Tip for Those Who Failed the Bar Exam – Make a List!
Failing the bar exam is a terrible feeling. It is hard to recover at first. However, once you have a plan, you will feel better! (Read this Note to those who Failed the Bar Exam if you haven’t already!)
One thing that students tend to do after they find out they failed the bar exam is to cling to just one reason that they failed. “I need to practice more MBEs!” they’ll say. And they’ll make that their focus. Their only focus. Soon, they’ll find their knowledge of the substantive law is fading, their essay score is sliding, and they still don’t get the score they need to pass!
We recommend taking a step back so you can really evaluate why you failed the bar exam. One way to take a more comprehensive look at the bar exam and really understand why you failed is to make a list of everything – every single thing – you think may have contributed to not passing the bar exam. This is an invaluable exercise to students for two reasons:
- First, it helps you recognize that several factors may have contributed to not passing (and these factors can all be addressed before the following bar exam).
- Second, it will help you identify less personally with failing. When you examine something from more of an “outside” viewpoint – from the perimeter of it -, you become more of a scientist dissecting a particular problem. This helps students feel better about failure because they are able to separate themselves from the stigma and move onward to the next exam.
Further, once you have your list, you can tackle each item on the list in a methodical fashion to maximize your chances of passing the next bar exam!
Some examples of what may be on your list are below. However, we highly recommend that you make one that is specific to you, in as much detail as possible, and that you take some time to really reflect on every factor. After you make your list, figure out how to tackle each factor (as we explain below.)
Examples of What May Be on Your ’ “Why I Failed the Bar Exam” List:
- You didn’t have enough time to study. The two months that many students take to learn all of the material is a short time. Sometimes simply having more time can help significantly.
- You spent your time inefficiently (perhaps you focused on the less-tested topics the most. Or perhaps you were on Facebook during half of your bar review lecture.)
- You didn’t spend enough time learning your outlines. Some students tend to practice, practice, practice, and not memorize enough.
- You struggle with comprehension (understanding what the law is or what your outlines mean.)
- You struggle with memorization (that is, you understand the law, you just haven’t committed it to memory)
- You struggle with application (you understand and have memorized the law but have a hard time answering questions correctly).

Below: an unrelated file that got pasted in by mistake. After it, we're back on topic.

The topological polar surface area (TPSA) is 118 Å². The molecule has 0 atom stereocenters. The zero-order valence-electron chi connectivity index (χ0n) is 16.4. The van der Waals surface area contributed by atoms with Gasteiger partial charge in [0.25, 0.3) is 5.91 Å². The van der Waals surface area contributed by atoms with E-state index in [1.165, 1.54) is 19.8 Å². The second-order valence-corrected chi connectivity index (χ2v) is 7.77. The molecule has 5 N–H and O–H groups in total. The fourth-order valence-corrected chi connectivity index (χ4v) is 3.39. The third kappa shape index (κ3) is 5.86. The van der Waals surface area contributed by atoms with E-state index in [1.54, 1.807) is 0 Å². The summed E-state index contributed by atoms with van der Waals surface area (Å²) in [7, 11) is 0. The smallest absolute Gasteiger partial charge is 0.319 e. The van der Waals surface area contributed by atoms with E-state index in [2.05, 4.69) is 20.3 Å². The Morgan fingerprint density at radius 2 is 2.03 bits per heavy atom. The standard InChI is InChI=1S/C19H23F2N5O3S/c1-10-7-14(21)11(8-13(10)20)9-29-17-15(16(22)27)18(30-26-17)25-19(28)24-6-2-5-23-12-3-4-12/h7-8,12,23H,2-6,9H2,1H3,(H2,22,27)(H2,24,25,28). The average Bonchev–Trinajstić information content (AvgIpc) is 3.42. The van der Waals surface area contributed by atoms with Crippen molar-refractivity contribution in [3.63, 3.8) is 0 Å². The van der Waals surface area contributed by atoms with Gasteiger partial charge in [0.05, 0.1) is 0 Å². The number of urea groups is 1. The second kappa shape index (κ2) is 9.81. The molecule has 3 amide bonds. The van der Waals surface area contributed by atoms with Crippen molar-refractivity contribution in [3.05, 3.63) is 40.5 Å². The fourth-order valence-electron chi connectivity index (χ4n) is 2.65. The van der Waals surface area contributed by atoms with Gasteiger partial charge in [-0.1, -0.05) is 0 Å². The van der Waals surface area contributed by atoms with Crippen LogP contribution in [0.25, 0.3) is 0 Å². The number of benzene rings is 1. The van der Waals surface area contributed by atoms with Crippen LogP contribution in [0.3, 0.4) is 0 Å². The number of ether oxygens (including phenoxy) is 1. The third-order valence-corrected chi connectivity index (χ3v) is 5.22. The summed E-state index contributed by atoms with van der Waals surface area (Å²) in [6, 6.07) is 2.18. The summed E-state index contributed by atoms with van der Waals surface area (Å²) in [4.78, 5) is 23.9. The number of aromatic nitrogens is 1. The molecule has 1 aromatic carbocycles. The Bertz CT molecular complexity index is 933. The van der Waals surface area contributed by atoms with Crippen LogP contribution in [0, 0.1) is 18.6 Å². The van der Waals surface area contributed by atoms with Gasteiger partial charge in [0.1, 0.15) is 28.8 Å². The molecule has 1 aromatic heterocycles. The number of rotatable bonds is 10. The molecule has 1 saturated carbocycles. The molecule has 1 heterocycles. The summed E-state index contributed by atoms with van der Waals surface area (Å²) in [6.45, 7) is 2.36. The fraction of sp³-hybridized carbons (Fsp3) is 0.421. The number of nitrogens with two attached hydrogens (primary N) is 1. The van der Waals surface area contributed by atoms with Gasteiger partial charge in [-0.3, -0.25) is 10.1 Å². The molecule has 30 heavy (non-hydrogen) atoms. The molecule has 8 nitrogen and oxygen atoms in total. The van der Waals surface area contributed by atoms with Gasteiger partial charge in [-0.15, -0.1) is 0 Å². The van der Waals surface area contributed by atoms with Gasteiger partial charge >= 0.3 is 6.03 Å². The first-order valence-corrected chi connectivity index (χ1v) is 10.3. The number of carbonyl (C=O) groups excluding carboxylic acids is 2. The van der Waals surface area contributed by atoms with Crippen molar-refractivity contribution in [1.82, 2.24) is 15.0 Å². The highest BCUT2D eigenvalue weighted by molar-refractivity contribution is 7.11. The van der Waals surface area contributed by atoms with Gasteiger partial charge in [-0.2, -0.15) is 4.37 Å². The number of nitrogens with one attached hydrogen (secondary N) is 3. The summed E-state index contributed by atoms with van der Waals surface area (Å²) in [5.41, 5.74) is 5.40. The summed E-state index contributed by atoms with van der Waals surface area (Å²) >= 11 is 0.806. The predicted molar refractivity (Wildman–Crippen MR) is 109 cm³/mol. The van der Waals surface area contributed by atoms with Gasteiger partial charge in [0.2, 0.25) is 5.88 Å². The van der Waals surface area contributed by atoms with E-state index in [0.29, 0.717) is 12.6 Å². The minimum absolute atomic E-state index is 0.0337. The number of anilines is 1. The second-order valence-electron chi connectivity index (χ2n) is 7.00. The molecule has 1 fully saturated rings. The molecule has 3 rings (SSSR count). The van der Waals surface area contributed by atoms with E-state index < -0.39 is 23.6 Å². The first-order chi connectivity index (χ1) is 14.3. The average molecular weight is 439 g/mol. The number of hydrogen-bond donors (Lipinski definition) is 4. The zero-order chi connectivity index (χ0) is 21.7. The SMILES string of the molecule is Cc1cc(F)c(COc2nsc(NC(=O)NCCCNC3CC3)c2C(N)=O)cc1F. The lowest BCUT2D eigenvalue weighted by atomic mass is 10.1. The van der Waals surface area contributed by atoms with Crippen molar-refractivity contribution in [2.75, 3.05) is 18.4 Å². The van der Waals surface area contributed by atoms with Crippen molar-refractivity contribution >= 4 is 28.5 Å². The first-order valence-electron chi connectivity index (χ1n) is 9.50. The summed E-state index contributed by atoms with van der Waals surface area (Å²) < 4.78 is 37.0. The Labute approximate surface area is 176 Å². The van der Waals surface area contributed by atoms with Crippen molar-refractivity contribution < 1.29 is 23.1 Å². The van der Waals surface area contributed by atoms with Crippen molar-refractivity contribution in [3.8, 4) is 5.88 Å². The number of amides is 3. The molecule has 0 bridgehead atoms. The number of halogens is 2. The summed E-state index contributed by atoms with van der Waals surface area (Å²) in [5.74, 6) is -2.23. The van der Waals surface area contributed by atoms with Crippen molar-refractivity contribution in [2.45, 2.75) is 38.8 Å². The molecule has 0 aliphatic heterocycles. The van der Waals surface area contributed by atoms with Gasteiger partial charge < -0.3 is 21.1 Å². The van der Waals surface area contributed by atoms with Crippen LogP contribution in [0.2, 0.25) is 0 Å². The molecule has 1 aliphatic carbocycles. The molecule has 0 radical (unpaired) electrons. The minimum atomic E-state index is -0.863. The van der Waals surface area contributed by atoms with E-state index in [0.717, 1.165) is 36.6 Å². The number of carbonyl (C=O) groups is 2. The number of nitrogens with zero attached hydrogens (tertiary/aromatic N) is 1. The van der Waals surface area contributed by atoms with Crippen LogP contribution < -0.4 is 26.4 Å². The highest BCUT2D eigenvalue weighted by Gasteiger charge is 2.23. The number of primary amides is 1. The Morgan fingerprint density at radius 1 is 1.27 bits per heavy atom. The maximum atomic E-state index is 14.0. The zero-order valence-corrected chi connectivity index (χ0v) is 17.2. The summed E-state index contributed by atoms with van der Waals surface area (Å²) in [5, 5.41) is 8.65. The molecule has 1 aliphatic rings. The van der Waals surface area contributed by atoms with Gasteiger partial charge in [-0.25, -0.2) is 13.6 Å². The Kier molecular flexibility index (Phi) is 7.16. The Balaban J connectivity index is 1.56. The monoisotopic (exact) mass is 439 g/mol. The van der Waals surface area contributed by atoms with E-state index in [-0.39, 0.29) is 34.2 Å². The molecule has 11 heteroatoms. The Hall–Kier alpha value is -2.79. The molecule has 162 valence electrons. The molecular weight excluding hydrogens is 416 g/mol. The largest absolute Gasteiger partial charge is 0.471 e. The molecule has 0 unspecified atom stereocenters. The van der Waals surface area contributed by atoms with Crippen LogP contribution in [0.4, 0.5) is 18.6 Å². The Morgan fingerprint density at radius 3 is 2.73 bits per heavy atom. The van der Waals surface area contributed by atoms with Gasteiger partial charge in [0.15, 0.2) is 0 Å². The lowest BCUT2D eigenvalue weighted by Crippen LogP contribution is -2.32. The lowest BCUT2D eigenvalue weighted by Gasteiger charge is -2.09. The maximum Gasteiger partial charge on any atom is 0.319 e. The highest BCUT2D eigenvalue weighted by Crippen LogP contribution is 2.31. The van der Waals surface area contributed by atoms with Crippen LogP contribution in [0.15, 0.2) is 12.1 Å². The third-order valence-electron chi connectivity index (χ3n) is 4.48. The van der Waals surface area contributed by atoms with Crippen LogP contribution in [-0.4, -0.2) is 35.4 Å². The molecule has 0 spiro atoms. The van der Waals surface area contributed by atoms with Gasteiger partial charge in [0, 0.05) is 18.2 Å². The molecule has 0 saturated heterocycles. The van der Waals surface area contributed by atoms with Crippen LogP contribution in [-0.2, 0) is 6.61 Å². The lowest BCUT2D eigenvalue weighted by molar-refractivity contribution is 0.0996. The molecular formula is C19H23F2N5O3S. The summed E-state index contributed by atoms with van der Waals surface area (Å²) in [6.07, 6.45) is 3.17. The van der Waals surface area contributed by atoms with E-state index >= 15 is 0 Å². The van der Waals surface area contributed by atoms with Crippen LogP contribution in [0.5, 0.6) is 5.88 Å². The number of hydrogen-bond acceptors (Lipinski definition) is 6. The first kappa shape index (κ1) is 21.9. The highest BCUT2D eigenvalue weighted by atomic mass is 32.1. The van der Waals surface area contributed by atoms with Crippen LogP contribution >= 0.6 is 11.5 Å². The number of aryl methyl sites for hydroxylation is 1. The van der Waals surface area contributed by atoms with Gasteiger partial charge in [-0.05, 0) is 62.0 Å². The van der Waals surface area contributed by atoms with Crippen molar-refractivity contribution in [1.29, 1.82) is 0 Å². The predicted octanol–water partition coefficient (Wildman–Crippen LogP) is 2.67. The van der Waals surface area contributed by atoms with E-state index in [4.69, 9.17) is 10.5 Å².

- You ran out of time on the exam.
- You do not write enough for the essay portion because you type slowly or handwrite slowly.
- You felt too anxious and it took you too long to get into the bar exam mindset on the day.
- You were exhausted during the test. Or too cold or too hot, or had to go to the bathroom. (Or some other physical condition played a role.)
It is also good to look at your essay and MBE scores – is one significantly lower? Are there some subjects that you consistently score low in? Add them to your list of things to improve on!
Next, think of ways to address these specific problems. A few examples:
- If you ran out of time on the exam, focus on taking timed tests before the next exam.
- If you struggle with memorization, find a new way to memorize your outline (make charts, diagrams, flashcards, etc.).
- If you think you didn’t have enough time to study, take time off work if possible or start studying early.
- If you spent your time inefficiently, make a good study schedule for yourself to make sure that doesn’t happen again.
- If you struggled with comprehension, try to create your own outlines for the topics that give you the most trouble. Or enroll in private tutoring if possible.
Failing the bar exam is not a statement of who you are. It does NOT mean that you are not smart or that you shouldn’t be an attorney. Quite the contrary, there are several reasons why very smart people fail the bar exam.
So try to look at it for what it is – a test, that you can retake. And then engage in a methodical way to tackle it. Making a list like the one above is a very good start to creating a successful bar study plan.
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[…] Another thing you can do is ask your child to think critically about how they studied and what helped them and what didn’t. Did going to lecture help them? Did reviewing outlines? Did they memorize enough? Did they practice enough questions? I wouldn’t recommend bombarding your child with questions right away—but once things have calmed down it is not a bad idea to help them think critically about the answers to these questions and how their approach can differ the next time they take a bar exam. We recommend students make a list of reasons they may have failed the bar exam (and we have a great example in this post). […]
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